However, an earlier duo recording, Melodic Excursions (1982), featuring Pullen and Adams, is an uncompromising album; although it provides much excitement and fine playing, their fierce take-noprisoners attack on some numbers conveys an anger which suggests that listening to this record is best postponed until familiarity with their other work has fully prepared the listener to take up their challenges.
Over the years, Pullen recorded with many other groups, both his own and others-he made three other albums with Jane Bunnett's group-and it is probable that someone's favourite album is not mentioned above or listed below, for I have tried only to give an overview of his progress; nor I have troubled to discuss his many excellent compositions, often inspired by family, friends and other musicians: any of the albums I recommend displays his talent in this area.
Pullen was a pianist who always had something to say about the world and its peoples. His playing strength was that he was grounded in tradition but unafraid of change; too much has been made of his unorthodox technique, for this was not just a bag of showy tricks but a workaday tool to extend his range, similar to that perfected on other instruments by innovative jazz musicians over the last 70 years. After the standing ovation he was accorded at a solo concert I attended, during which he had utilised his crossed-hands technique on one number, a woman sitting nearby asked disbelievingly, 'How can he play with his elbows and stay in tune?' She had, perhaps inadvertently, got to the heart of Pullen's playing; his amazing technique was always subservient to the music he played. He has left a silence in the world it will be hard to fill.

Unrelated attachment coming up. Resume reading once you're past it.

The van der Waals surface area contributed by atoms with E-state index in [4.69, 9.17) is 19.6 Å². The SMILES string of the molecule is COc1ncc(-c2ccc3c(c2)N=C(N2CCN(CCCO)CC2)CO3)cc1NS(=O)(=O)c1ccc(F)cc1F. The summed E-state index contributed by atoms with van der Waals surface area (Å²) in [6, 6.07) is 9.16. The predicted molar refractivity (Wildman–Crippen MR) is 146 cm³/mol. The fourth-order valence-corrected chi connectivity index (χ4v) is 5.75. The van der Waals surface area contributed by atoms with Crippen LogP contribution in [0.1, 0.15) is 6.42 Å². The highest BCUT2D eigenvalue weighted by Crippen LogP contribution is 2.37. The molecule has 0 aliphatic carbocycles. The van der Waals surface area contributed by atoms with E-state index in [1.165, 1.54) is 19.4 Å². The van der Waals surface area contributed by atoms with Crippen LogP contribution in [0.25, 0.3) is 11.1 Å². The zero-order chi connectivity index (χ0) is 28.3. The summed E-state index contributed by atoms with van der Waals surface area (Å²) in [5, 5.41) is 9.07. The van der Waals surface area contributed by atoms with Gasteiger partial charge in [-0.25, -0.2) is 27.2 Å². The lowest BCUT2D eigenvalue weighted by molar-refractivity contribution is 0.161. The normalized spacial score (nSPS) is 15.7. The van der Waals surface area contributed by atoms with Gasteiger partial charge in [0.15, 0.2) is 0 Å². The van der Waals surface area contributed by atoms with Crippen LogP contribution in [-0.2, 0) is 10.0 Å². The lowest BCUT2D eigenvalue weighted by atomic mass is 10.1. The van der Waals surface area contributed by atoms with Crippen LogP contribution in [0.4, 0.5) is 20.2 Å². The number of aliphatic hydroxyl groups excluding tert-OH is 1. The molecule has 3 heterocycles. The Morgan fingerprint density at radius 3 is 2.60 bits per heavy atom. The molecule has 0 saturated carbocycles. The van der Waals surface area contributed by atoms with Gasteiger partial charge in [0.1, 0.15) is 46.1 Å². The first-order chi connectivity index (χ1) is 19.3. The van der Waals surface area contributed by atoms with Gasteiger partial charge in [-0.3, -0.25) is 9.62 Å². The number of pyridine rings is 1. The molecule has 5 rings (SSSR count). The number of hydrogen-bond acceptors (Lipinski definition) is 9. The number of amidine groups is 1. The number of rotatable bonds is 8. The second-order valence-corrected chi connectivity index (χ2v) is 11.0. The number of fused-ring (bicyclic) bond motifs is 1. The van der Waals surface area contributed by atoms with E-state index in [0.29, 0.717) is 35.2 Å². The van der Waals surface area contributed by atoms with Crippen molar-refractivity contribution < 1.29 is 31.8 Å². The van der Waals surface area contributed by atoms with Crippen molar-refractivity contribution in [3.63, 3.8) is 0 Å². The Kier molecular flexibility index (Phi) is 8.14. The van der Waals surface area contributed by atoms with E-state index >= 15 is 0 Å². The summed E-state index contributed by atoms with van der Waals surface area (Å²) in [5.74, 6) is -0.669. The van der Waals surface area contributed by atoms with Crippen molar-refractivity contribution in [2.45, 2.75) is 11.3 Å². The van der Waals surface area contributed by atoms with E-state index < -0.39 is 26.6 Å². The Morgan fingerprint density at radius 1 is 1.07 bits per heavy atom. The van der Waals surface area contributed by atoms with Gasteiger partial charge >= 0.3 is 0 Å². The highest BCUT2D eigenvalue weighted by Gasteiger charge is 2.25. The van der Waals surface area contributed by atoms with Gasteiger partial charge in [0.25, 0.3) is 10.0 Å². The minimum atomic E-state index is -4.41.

I had hoped to enjoy new creations by Don Pullen for many more years of my own life and if this brief note encourages one person to seek out his music, even if it has to be after he has gone, it may serve as a small token of my gratitude for the pleasure Pullen's playing has brought to me, for his work has become an important part of my musical life. If I had to choose one album for a desert island I would be undecided whether to make an emotional or intellectual selection. Today, I am hesitating between Life Line and New Beginnings but I get so much joy and satisfaction from all those in my list, and the many others, that tomorrow's choices might be quite different.
I believe all the facts to be accurate but data having got lost in a reshuffle left me working sometimes from memory. I apologise for any errors and omissions. Subjective opinions are mine alone.